When I first started writing reviews they were of my local classes and freestyles.  I knew I would soon need to expand its reach if the blog was to gain credibility, so over the years I have travelled to all parts of the UK and even Ireland.  Ceroc and Modern Jive are very social forms of dancing.  Just being free to ask anyone to dance means you soon make friends at all the venues around the country.

For a variety of reasons, I’ve made many good friends in Scotland.  I first met the wonderful Scottish dancers at Southport.  I’ve always been impressed by just how many Scots make the pilgrimage to this mega weekender.  Then due to friendships with Organisers and DJs Billy Cullen from Glasglow and Nicola Meechan di Falco from Stirling and Perth, I found myself making regular visits north of the border.

The purchase of a holiday home in Devon has also seen me review many of the venues in that area and it’s an area I look forward to dancing in regularly now that I am spending more time down there.  I also found myself attending and reviewing Mediterranean dance holidays (see pic below) and making even more friends.  I’m amazed that for all my dance travels, I still meet and dance with people for the first time.  I suppose that proves just how vast this dance scene is and how there are still many areas of the country I still have to visit.

My thanks to everyone who read the blog

For all my travels, I still enjoy my local freestyles and at the end of September, I have the Ceroc Rolls Royce Great Gatsby freestyle at Burton Town Hall to look forward to.  I’m sure it will be a fabulous night but it will be the first top event that I will simply enjoy for the dancing and not looking for something to write about.  Time to just enjoy the dancing and the company of my dance gang friends.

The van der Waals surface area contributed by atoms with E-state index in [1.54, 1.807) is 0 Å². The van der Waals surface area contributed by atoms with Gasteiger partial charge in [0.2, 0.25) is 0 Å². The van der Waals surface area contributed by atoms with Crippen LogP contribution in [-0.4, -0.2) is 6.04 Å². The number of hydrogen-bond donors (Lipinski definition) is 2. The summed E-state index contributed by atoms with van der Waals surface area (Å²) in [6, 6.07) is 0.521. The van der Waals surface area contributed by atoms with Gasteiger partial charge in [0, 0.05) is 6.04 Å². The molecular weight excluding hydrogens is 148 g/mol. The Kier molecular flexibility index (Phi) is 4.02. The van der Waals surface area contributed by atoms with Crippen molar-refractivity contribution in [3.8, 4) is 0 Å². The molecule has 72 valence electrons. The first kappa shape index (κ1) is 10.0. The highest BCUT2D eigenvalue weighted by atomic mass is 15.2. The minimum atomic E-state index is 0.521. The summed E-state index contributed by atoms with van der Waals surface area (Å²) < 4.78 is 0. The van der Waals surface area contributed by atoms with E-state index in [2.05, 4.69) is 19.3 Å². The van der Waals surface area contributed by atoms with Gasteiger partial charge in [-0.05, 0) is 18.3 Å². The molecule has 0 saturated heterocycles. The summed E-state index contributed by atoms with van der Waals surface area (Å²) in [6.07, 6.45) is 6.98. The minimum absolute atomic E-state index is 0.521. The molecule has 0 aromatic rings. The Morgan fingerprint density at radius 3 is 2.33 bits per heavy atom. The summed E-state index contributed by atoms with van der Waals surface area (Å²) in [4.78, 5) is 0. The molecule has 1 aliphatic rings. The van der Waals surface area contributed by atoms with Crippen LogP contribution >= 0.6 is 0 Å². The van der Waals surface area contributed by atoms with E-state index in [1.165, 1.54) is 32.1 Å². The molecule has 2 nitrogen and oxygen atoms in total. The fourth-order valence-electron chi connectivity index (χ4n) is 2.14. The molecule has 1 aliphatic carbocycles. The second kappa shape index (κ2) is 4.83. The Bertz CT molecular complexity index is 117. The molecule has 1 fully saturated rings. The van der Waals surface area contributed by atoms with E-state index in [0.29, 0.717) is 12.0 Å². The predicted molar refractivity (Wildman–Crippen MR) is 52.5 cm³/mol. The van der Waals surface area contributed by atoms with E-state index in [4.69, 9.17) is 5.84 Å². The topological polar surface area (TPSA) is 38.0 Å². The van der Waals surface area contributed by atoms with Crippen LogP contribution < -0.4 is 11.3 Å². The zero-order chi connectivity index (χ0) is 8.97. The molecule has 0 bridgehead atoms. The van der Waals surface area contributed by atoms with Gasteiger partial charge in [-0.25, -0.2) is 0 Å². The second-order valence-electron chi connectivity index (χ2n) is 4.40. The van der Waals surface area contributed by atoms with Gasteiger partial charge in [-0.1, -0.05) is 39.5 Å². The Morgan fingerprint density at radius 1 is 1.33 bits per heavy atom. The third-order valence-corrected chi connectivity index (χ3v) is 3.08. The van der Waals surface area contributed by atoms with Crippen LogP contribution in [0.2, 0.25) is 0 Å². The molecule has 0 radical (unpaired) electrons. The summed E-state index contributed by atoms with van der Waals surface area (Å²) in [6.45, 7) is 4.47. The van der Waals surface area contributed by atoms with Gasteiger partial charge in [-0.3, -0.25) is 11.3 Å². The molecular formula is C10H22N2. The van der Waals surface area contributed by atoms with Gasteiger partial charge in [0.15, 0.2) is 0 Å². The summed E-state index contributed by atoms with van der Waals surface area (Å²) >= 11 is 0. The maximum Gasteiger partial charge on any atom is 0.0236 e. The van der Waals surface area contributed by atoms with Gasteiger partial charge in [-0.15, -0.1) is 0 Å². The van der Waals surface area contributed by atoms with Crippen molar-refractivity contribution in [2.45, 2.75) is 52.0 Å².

My thanks to all the people who have supported my blog by reading it on a regular basis but an extra special thanks to all those many people who contributed to them by allowing me to share their thoughts about the events I reviewed.

This, then, is the last time I will update these Quick Notes.  It’s been great sharing my thoughts about our wonderful dance scene with you all two or three times a week.  I’ll still be out there dancing and I look forward to more chats about this wonderful dance scene.

Thoughts on the Southport Weekender (Wed 7 Sept)

It was fabulous.  Absolutely fabulous.  It was everything I’ve come to expect from this wonderful get-together of the Ceroc and Modern Jive fraternity – great music, great dancing and an uplifting vibe in all the different dance areas.  I couldn’t find fault with any of it.  My highlights were without doubt the Speciality Hours on Saturday and Sunday afternoon – Tony Riccardi’s Motown and Northern Soul and Vince Silva’s S’Funk.

I want to comment on one additional aspect that made Southport for me this time round and that is the group of people who joined me for this September dance fest.  There were nine of us for Friday and Sunday (see pic below) and, once joined by a final member of the group, ten of us on Saturday.  We had five chalets in a row.  Booking them all at the same time seems to guarantee that you get them allocated next to each other.  Luckily, we had ground floor ones too, so we were able to have meals and drinks on the grass outside.

Each evening we cooked fresh food and sat down together.  It’s these sit-down-together times that make Southport for me.  It’s a chance to enjoy a drink and indulge in some gentle and often hilarious banter.  We talk about our adventures on the dance floor and our plans for the upcoming days and evenings.

In the group were three Southport virgins.  Your first time at Southport can be a bit overwhelming but by sitting together to the right of the bar in the Thunderball Room the more experienced dancers in the group helped ensure the first-timers were eased into the excitement of it all.

A group photo before we started dancing on Friday night

A mystery cleared up